How Do I Decrease Stress and Abuse on Tennis Elbow?
To help lessen the continued stress and abuse on tennis elbow:
• Use the proper equipment and technique in sports and on the job.
• Use of a counter-force brace, an elastic band that wraps around the forearm just below the injured elbow (tendon) may help to relieve pain in some people.
What Is the Outlook for People With Tennis Elbow?
Overall, 90% to 95% of people with tennis elbow will improve and recover with the treatment plan described. However, about 5% of people will not get better with conservative treatment and will need surgery to repair the injured muscle-tendon unit around the elbow. For 80% to 90% of people who have surgery, it results in pain relief and return of strength.
Other treatment for tennis elbow pain includes physical rehabilitation (rehab), acupuncture, topical nitric oxide, shock wave therapy, and transcutaneous electrical nerve stimulation (TENS).
Physical rehab is combined with tendon rest to restore flexibility and build muscle strength. Rehab is needed after surgery too.
Other Treatment Choices
A physical rehab program includes:
• Relieving pain.
• Maintaining good overall physical fitness.
• Exercises, including warm-ups , stretching , and strengthening .
• Learning new techniques for certain movements; using equipment that best suits your ability, body size, and strength; and limiting activities that require grasping or twisting arm movements.
• Retraining and ergonomic changes at your work site. For more information, see the topic Office Ergonomics.
Complementary or alternative medicine treatments
Complementary or alternative treatments are sometimes used along with traditional therapy to treat tennis elbow. Although there is no solid scientific evidence that these therapies relieve pain and restore elbow flexibility and strength, some people report them as helpful. Complementary or alternative treatments may include:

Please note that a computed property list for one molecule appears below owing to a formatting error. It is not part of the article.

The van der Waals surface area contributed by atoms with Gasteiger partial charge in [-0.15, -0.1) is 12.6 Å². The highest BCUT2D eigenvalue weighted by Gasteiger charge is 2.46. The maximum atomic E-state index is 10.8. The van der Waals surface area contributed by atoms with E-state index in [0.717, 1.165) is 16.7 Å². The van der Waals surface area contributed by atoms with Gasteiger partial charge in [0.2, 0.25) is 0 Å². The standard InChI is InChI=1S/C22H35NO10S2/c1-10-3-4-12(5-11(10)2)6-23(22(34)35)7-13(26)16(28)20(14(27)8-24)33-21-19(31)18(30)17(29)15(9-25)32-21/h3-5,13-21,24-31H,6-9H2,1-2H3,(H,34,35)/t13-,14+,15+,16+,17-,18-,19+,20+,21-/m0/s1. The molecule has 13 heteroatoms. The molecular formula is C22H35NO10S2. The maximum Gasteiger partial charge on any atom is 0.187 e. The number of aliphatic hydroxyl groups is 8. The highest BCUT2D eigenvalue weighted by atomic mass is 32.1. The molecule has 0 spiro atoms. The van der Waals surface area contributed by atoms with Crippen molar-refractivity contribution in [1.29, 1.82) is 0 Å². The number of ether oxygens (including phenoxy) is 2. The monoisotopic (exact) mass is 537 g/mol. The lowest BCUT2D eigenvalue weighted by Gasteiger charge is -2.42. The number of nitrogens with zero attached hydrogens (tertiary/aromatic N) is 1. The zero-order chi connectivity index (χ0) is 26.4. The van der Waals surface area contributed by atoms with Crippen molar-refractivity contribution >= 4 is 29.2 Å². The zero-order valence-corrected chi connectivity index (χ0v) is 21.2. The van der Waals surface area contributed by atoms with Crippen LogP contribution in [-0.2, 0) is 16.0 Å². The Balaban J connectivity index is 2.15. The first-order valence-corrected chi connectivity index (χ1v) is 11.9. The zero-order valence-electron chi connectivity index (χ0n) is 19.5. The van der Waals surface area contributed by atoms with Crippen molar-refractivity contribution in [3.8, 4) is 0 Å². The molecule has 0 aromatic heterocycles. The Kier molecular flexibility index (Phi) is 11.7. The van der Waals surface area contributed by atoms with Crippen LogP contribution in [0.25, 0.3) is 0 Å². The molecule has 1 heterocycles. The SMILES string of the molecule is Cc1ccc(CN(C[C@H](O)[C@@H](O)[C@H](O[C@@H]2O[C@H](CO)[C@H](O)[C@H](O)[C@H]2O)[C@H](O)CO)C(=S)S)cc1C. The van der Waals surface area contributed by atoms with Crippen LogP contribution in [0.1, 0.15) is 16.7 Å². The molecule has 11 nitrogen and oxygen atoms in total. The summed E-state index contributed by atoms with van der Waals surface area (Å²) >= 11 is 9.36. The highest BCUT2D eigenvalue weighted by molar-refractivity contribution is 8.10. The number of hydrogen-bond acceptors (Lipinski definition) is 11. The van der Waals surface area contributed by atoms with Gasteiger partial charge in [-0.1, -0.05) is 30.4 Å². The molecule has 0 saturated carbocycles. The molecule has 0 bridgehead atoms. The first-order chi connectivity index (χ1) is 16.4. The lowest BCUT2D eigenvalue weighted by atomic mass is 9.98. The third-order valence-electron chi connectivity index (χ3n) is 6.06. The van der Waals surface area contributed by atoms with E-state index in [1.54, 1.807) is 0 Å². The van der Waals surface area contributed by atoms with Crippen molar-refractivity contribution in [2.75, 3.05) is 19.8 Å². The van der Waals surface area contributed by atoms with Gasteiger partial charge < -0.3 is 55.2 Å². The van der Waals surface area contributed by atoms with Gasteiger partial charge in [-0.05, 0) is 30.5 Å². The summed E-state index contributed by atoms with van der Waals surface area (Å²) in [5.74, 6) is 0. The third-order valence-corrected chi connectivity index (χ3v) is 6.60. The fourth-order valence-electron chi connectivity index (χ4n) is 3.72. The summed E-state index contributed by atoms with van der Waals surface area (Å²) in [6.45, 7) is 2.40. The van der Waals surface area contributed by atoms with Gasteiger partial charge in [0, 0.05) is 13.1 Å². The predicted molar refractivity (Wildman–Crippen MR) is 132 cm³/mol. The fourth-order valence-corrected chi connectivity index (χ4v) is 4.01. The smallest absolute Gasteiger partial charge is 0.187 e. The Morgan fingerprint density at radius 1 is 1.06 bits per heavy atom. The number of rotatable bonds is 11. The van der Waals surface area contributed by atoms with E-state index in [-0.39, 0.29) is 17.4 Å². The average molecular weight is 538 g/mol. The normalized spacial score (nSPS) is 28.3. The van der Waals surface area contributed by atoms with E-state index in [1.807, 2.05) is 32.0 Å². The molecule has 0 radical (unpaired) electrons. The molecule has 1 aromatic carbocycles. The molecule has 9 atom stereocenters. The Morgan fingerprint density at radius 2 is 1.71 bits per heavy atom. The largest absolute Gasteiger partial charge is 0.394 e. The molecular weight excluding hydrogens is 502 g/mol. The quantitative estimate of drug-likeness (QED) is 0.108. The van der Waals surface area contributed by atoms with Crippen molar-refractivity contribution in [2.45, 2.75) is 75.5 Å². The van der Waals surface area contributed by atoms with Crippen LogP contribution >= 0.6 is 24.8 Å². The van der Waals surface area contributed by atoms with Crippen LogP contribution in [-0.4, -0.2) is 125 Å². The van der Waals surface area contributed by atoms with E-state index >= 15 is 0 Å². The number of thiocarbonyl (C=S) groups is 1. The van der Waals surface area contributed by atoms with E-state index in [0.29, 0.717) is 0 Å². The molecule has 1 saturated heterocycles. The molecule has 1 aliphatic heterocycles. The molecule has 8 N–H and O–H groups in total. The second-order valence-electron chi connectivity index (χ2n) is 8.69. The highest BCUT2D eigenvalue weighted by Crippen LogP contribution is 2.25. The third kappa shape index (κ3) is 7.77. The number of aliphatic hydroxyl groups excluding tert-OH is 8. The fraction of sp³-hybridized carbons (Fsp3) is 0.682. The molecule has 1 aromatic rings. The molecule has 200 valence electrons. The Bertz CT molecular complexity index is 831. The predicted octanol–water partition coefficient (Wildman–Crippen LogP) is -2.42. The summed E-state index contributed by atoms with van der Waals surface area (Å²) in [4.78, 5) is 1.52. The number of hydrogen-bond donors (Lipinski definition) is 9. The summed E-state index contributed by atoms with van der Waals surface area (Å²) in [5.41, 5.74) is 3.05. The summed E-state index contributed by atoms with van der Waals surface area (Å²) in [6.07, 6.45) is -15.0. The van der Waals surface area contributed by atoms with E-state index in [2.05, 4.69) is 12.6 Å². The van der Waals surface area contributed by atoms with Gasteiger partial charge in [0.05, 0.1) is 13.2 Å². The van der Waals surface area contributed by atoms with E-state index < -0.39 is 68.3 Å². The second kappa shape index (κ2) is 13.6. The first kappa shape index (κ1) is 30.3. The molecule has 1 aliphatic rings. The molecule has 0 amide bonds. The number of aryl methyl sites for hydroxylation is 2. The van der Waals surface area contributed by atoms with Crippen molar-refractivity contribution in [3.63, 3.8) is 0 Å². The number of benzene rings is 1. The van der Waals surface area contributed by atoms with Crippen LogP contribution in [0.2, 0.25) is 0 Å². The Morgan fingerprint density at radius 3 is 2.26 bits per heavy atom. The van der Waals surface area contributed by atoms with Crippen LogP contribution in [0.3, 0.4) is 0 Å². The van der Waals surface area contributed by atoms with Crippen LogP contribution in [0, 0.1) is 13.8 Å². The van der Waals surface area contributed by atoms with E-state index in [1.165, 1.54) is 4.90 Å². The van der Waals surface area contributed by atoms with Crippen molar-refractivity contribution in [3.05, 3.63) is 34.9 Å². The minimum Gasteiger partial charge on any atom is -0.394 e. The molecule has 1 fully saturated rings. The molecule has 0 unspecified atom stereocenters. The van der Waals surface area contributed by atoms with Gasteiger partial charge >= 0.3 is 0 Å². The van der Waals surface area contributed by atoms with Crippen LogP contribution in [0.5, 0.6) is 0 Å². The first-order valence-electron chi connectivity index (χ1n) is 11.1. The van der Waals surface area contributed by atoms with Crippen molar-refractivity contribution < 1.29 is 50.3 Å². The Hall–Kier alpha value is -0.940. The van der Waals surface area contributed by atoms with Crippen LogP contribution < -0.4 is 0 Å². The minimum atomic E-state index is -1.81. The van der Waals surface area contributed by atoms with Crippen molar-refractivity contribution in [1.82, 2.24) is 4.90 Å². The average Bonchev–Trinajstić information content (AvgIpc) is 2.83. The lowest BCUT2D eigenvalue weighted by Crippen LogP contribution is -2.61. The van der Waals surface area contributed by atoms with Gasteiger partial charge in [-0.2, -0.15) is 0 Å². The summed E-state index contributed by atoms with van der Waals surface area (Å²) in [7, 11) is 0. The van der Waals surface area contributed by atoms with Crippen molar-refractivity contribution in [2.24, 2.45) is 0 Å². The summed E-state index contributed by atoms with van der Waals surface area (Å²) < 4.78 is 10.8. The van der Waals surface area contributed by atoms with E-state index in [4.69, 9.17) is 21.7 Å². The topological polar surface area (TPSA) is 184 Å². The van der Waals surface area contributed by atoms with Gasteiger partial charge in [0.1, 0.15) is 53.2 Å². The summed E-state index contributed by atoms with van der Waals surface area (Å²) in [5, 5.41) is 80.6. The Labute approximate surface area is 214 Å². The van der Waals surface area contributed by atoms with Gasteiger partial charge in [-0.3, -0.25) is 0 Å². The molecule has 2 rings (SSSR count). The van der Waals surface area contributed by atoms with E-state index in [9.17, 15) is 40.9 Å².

• Acupuncture. Small studies report tennis elbow relief after acupuncture treatment. But there is not enough strong evidence to support or refute this treatment.5
• Topical nitric oxide. In a patch form, nitric oxide is applied to the elbow to speed recovery. This medicine has been used as a treatment for tennis elbow for a short time. One study showed positive results.6
• Transcutaneous electrical nerve stimulation (TENS). TENS is sometimes used to treat tennis elbow, usually in a physical therapy setting.
• Extracorporeal shock wave therapy. A review of shock wave therapy for tennis elbow had conflicting findings. Some studies reported that shock wave therapy improved tennis elbow recovery. But others found that it offered no therapeutic benefit when compared to placebo treatment.7
What To Think About
A physical rehab program not only helps heal injured tendons and muscles but also helps prevent further injury.
Physical rehab combined with tendon rest is the main tennis elbow treatment. Corticosteroid shots are only considered if several weeks of rest and rehab have not reduced symptoms. Surgery may be considered after 6 to 12 months of nonsurgical treatment.
If the type of work you do is causing your injury, an occupational therapist may help you change how you are working or the kind of work that you do.
- 98% of Tennis Elbow sufferers experienced pain relief with Tenease (uk.prweb.com)
- Exercises For Tennis Elbow that are fun ! (foodstaycation.com)
- Tennis Elbow (wholesome.it)
- Tennis Elbow (heritagemedical.typepad.com)
- Tennis Elbow Sufferers in the USA get Relief at Last (prweb.com)